Thursday, March 15, 2007

Return of the American Woodcock: The Other March Madness

Note: I am still researching and writing EA each week, but other people will be voicing the spots until April 17, 2007. I'm running for a seat on the Champaign Park District board, so my voice can't be on the radio without opening up the same amount of time for other candidates.

Dee Breeding from WILL-AM 580 narrates this week's installment.


Listen to the commentary
Real Audio : MP3 download

Many people take the arrival of robins as a sign that spring is on the way. For others, a more important indicator is the return to Illinois of a bird called the American woodcock. Indeed, for some birders, the return of woodcocks is March madness.

The woodcock belongs to the shorebird family, whose more familiar members include sandpipers and plovers. But unlike its cousins, the woodcock prefers habitat composed of moist woods, open fields, and brushy swamps. You won’t see a woodcock poking along beaches or mud flats the way other shorebirds do. Indeed, the woodcock is so secretive and so well camouflaged that unless you witness its courtship display, you’re likely to see one only if you come close to stepping on it, and it flushes.

On the ground, the woodcock’s appearance suggests that it was constructed by a birdmaker who didn’t pay strict attention to the shorebird blueprint. It’s a plump bird, about eleven inches long altogether, although its bill accounts for three of those inches. This bill is highly sensitive to help the woodcock detect vibrations made by earthworms underground, and it features a flexible tip that can be opened to grasp worms even while the rest of the bill remains closed.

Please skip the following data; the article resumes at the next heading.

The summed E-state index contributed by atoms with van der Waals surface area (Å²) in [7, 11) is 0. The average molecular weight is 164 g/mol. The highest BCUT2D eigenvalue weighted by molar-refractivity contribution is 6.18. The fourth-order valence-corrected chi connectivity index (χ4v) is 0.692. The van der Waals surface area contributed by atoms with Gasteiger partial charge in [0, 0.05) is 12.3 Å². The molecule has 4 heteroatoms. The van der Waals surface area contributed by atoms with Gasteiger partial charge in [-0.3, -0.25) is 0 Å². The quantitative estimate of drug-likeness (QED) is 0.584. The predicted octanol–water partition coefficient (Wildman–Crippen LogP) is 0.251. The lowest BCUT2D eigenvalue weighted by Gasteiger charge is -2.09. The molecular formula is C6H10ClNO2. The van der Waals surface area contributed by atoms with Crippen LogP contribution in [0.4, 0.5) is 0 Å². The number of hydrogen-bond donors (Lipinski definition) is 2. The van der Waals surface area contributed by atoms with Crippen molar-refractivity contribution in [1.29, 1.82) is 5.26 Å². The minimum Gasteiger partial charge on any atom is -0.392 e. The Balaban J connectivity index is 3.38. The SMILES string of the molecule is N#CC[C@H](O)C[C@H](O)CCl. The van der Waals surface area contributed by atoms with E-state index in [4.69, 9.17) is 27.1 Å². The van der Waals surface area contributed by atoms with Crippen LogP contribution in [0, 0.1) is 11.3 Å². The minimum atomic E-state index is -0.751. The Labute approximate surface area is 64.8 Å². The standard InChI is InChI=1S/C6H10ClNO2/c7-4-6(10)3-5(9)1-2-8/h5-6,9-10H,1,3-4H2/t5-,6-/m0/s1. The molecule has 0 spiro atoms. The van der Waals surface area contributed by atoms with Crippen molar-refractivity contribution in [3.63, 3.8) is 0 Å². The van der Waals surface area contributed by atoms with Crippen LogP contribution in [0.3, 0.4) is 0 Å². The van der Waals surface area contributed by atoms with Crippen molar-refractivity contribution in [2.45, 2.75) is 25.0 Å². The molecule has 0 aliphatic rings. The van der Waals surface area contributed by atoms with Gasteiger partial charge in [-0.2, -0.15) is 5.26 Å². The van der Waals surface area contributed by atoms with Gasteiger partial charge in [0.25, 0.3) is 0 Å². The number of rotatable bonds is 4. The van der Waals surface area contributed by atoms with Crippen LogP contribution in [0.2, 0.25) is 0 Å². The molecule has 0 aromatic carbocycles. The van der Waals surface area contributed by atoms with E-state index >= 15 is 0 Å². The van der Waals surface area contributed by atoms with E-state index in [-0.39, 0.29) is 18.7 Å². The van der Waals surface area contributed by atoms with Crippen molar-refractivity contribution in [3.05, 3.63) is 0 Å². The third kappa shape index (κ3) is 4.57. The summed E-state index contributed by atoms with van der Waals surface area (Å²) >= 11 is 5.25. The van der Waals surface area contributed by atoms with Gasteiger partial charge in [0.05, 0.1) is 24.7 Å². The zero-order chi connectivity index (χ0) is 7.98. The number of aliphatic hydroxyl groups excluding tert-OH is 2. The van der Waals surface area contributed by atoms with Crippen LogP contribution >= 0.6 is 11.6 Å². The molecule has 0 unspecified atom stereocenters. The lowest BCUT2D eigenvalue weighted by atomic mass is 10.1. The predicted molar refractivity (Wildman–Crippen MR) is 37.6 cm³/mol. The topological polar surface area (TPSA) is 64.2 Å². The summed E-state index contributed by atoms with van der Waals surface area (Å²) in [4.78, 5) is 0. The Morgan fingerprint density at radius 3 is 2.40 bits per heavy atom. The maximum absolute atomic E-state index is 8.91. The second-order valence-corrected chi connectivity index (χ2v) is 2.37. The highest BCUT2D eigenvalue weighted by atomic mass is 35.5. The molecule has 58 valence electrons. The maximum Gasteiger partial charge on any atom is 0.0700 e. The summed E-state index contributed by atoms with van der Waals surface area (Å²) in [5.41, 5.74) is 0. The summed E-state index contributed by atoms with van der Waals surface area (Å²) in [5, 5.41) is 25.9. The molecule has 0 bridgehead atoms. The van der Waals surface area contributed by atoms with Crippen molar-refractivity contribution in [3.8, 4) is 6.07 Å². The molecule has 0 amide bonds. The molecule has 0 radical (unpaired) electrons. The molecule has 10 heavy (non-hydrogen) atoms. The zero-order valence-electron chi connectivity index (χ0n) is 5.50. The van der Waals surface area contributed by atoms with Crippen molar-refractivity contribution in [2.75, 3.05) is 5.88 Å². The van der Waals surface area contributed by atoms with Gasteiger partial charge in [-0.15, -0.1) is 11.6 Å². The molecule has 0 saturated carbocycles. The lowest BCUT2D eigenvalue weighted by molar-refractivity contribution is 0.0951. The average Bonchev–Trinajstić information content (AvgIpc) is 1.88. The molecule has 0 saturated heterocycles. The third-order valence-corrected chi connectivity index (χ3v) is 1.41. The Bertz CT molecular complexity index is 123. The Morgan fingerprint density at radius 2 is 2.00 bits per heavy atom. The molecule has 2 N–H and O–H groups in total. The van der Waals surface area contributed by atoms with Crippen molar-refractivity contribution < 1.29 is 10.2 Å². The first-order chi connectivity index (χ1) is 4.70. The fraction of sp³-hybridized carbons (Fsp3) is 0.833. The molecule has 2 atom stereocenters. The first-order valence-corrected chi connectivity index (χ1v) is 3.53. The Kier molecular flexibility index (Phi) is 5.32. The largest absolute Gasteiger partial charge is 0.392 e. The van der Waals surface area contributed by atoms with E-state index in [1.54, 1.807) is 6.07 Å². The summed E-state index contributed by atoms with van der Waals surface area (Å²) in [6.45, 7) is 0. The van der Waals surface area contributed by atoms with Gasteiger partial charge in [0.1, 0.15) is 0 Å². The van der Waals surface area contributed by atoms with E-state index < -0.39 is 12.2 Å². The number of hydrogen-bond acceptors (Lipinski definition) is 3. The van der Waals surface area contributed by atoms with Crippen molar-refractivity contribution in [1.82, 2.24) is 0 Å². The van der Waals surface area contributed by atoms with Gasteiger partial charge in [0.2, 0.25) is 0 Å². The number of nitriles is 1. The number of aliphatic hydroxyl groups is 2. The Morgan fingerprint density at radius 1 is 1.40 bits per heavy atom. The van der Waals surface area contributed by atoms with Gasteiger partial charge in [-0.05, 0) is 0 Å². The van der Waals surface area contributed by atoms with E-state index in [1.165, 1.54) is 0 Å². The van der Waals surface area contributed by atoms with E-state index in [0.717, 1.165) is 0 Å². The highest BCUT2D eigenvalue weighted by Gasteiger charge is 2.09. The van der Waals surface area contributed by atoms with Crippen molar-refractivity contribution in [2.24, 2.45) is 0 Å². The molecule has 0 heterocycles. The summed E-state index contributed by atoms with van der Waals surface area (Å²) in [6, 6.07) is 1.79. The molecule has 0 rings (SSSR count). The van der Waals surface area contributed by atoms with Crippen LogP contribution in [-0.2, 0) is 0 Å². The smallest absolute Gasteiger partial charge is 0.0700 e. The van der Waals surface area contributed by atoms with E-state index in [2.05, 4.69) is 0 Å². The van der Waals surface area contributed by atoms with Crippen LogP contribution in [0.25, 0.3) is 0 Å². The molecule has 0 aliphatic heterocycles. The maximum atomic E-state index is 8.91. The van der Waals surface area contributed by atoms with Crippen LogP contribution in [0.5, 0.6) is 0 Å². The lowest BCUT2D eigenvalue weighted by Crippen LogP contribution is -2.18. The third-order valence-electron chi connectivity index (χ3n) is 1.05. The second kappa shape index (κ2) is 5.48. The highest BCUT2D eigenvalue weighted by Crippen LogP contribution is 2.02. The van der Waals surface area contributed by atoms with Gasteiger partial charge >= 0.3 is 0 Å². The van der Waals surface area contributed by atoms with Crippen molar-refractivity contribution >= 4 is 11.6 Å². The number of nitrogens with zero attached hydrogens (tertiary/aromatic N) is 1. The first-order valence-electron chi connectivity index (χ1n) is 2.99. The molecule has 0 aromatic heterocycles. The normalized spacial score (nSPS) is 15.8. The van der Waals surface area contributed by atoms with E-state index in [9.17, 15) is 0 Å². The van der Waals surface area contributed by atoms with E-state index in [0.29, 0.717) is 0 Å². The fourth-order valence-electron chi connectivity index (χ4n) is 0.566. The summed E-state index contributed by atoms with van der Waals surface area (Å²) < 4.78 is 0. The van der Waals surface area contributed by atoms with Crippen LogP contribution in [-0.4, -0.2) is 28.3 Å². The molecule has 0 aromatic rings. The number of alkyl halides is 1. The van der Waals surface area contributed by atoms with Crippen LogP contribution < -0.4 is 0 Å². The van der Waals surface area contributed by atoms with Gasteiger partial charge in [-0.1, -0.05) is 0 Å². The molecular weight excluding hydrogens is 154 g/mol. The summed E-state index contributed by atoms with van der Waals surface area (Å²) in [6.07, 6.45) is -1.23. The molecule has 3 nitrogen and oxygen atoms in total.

A woodcock’s eyes bulge out, like black stick-on doll-eyes that are attached in the wrong spot—just a little too high up, and too far back on its head. Odd as it may look, this arrangement allows the woodcock a super wide field of vision—nearly 360 degrees—which is quite a useful adaptation for a bird that spends so much time with its nose to the ground.

Appearances aside, what endears the woodcock to birders is the strange and elaborate courtship ritual that the males perform at dusk and dawn in the spring. Many people have written to depict this behavior, although none so eloquently as Aldo Leopold, whose book, A Sand County Almanac, has inspired and shaped the modern conservation movement.

This is how Leopold describes what he terms the “sky dance”: The bird flutters skyward in a series of wide spirals, emitting a musical twitter. Up and up he goes, the spirals steeper and smaller, the twittering louder and louder, until the performer is only a speck in the sky. Then, without warning, he tumbles like a crippled plane, giving voice in a soft liquid warble that a March bluebird might envy.

The woodcock’s aerial feats are accompanied by equally captivating intervals of strutting and vocalizing on the ground. This may seem like the stuff that television nature shows are made of, but it’s happening right now, in our part of the world.

If you would like to see the sky dance for yourself, you can join members of the Champaign County Audubon Society for a woodcock walk at Meadowbrook Park in Urbana next Wednesday, March 21st. Participants will meet at the Meadowbrook Park parking lot on South Race Street at 7:00 p.m., and likely be out until dark. For details visit the “Field Trip” page at the Champaign County Audubon Society website.